The Mendocino National Forest Seeks Public Input on a Vegetation Project

public education

Map depicting where the Mendocino National Forest lies. [screenshot from USDA website]

This is a press release from the Mendocino National Forest:

WILLOWS, Calif.Jan. 2, 2020 The Mendocino National Forest is seeking public input on the proposed Ranch Fire Broom treatment project. Forest resource specialists are planning the project to remove and control non-native invasive broom species within the area of the 2018 Ranch Fire. Infestations are known from 15 sites covering 54 acres in various areas of Glenn, Colusa and Lake counties.

Most of this treatment work will involve herbicide application on young plants, though mechanical removal of larger adult plants will also occur. Foliar applications of herbicide to brooms are most effective during late spring and early summer when the plants are actively growing and there is sufficient soil moisture; treatments would generally occur April to July, depending on weather conditions. No herbicide will be applied within Snow Mountain Wilderness and no aerial application of herbicide is proposed.

There are three species of brooms that will be targeted: Scotch broom (Cytisus scoparius), Spanish broom (Spartium junceum), and French broom (Genista monspessulana). Brooms were commonly planted both as ornamentals and for erosion control as early as the late 1800s, but Scotch broom was recognized as a problem in California in the 1930s. Broom species can form impenetrable thickets that contribute to fire hazard, are not palatable to wildlife, and have long-lived seed banks.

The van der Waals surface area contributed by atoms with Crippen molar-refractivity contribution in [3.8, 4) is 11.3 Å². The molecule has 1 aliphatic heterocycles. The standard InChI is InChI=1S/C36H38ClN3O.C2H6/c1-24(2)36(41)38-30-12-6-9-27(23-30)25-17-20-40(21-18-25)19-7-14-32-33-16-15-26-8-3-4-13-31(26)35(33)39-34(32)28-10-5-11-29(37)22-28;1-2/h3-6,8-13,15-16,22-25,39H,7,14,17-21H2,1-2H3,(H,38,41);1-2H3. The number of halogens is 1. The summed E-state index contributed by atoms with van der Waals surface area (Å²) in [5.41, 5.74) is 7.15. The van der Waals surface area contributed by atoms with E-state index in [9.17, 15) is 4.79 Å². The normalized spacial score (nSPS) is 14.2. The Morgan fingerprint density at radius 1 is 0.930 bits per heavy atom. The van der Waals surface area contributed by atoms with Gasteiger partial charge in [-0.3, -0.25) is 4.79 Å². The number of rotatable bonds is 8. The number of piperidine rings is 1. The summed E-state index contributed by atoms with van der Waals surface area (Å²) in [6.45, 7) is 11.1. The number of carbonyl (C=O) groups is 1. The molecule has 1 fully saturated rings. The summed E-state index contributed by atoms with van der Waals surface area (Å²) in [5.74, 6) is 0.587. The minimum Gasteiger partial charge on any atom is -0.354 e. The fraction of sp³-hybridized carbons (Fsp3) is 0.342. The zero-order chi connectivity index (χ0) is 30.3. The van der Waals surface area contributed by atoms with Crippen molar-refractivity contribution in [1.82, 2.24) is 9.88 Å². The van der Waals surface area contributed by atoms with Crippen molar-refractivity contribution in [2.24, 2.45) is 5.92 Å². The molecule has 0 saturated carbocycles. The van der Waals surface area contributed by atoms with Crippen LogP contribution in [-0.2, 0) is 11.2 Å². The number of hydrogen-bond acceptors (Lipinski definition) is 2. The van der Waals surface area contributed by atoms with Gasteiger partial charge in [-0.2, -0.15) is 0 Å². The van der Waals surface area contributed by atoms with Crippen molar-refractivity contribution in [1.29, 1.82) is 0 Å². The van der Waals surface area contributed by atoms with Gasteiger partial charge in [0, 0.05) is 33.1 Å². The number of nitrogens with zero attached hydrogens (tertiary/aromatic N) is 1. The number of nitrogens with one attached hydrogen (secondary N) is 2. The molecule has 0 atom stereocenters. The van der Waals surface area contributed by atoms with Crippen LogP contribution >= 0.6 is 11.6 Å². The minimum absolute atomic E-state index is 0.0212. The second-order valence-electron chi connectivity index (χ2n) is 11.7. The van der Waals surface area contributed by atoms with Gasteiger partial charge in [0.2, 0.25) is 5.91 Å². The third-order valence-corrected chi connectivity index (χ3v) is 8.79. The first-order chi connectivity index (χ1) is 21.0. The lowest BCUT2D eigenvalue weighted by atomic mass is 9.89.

The Forest recognizes public participation as a valuable part of the planning process to help refine and further develop the proposed action. To best assist the Forest in this project, please provide comments by January 21, 2020. For more information about the proposal, see the project webpage at or contact District Botanist, Japhia Huhndorf, at [email protected] or 707-275-1426.


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Willie Caos-mayham
1 year ago

🕯🌳Good morning Kelley thank you for the information, maybe some Native American input might help.🦄

local observer
local observer
1 year ago

impossible. the adults have already discharged years of seeds which is why they popped up so fast. every post application report of findings I have ever read concludes with failure and recommends another application or another approach which rarely gets implemented. these herbicides harm everything else in the watershed.

Glow In The Dark Humdum
Glow In The Dark Humdum
1 year ago

I’ve seen good control of broom by using a combination of pre and post emergents using a emulsified penetrate.
Round up, Crossbow, and Barricade is very effective combined with mechanical cutting of established plants and a fast stump treatment.